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quently spoken of as centering in Christ. To the Israelites pertained the promises. Our Lord came to confirm the promises made unto the fathers. Tó Abraham and his seed were the promises made. In each of these, as well as in numerous other instances, the coming of Christ, and the blessings connected with his advent, are chiefly, if not exclusively, intended. St. Peter, in our text, has an especial regard to those gracious engagements, which assured the church of the divine mercy through the advent of the Messiah, and the sacrifice and atonement he should make for sin, to those Scriptures which predicted the establishment and general diffusion of his Gospel, and described the full pardon which would flow from bis sufferings and death, the larger effusion of the Holy Spirit ; the abundant measures of light, liberty, confidence, peace, holiness, and joy which would follow his resurrection; and the final extension, glory, and permanence of his kingdom. These promises were in part fulfilled by the coming of Jesus Christ, and the descent of the Holy Spirit. They included, as dur Apostle speaks in the verse preceding the text, all things pertaining to life and godliness, every blessing needful for our spiritual and eternal felicity--for enabling us to act suitably to our relation and obligations to God in our passage through life, and for our attaining endless happiness in heaven ;--all the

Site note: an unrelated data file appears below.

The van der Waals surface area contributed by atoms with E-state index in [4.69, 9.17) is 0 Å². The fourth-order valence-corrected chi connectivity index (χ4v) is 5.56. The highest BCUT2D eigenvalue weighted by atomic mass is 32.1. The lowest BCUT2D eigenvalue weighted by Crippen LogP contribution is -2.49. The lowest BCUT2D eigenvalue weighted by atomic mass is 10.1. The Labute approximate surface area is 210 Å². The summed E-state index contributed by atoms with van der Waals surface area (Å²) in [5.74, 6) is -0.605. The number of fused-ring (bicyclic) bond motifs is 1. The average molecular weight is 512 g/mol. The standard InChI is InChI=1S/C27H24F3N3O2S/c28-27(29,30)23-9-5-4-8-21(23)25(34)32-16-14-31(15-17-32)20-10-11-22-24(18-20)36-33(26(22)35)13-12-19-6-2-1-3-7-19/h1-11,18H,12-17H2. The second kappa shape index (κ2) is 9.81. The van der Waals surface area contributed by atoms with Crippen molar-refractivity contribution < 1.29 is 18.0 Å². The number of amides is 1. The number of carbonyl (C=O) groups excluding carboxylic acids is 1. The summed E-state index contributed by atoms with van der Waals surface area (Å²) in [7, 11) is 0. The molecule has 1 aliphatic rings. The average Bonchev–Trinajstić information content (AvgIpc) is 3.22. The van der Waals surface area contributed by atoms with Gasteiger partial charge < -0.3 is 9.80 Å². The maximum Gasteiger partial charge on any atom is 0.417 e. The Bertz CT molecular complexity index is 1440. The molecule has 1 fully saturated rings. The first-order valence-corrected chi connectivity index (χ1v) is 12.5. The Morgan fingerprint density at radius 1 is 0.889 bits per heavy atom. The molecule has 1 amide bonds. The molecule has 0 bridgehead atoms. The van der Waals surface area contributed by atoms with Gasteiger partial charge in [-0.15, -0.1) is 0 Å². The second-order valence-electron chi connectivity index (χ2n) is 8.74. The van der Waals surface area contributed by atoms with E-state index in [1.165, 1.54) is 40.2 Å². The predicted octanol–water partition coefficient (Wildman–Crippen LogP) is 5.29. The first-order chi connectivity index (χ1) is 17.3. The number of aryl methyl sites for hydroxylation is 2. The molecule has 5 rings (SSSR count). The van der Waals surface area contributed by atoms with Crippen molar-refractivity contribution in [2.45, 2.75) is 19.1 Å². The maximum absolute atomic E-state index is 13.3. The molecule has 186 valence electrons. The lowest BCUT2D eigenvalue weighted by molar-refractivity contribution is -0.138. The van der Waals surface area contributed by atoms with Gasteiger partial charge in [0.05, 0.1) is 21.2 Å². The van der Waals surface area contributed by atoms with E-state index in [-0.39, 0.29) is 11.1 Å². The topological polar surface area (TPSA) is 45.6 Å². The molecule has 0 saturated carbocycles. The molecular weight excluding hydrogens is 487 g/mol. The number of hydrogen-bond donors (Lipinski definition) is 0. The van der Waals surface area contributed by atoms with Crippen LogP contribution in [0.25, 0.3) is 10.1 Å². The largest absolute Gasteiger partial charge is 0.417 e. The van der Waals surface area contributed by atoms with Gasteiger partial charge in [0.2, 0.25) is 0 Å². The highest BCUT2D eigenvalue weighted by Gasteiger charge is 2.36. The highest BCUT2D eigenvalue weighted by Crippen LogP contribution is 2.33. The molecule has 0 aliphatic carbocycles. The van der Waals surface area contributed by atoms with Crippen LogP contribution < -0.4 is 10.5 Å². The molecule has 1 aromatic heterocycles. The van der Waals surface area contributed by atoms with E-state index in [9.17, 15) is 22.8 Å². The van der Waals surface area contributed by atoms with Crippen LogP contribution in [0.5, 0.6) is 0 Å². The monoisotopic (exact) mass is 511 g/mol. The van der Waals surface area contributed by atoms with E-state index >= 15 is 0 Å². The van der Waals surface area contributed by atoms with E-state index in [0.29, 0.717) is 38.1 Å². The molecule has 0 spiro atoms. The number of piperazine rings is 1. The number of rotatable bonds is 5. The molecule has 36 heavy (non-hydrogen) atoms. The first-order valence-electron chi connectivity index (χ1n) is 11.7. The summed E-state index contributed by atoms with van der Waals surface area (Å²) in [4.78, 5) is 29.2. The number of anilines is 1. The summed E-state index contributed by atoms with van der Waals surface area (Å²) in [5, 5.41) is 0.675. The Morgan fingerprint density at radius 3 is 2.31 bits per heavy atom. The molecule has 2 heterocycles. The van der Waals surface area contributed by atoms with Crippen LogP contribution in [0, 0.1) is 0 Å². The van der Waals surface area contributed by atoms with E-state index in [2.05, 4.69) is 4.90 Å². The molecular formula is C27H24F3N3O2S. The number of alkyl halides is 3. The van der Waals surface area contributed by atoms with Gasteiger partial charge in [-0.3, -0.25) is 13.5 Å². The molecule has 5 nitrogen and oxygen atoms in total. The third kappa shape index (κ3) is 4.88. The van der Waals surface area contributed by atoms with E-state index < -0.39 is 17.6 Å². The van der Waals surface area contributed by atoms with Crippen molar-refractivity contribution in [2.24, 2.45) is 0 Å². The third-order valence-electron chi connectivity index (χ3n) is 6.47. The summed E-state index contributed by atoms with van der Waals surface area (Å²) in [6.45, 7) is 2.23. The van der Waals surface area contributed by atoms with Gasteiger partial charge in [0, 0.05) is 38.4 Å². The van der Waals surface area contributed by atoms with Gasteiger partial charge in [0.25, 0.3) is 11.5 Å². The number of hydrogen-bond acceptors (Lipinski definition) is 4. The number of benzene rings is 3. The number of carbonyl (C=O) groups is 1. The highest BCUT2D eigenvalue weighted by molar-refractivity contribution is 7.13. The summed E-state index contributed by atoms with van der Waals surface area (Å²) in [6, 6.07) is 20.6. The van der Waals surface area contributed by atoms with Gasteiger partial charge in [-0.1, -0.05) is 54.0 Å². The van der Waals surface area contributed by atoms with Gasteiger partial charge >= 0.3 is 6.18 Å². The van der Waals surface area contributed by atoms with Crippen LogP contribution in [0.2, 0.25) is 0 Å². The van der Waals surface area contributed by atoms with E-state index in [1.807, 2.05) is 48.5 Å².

pardon, strength, and consolation, all the instructions, motives, and encouragements, all the means, principles, and assistances which a truly godly life can require; in a word, all the blessings of that better covenant established on better promises, which the Messiah was to introduce, and with the expectation of which the prophets, had repeatedly consoled the church.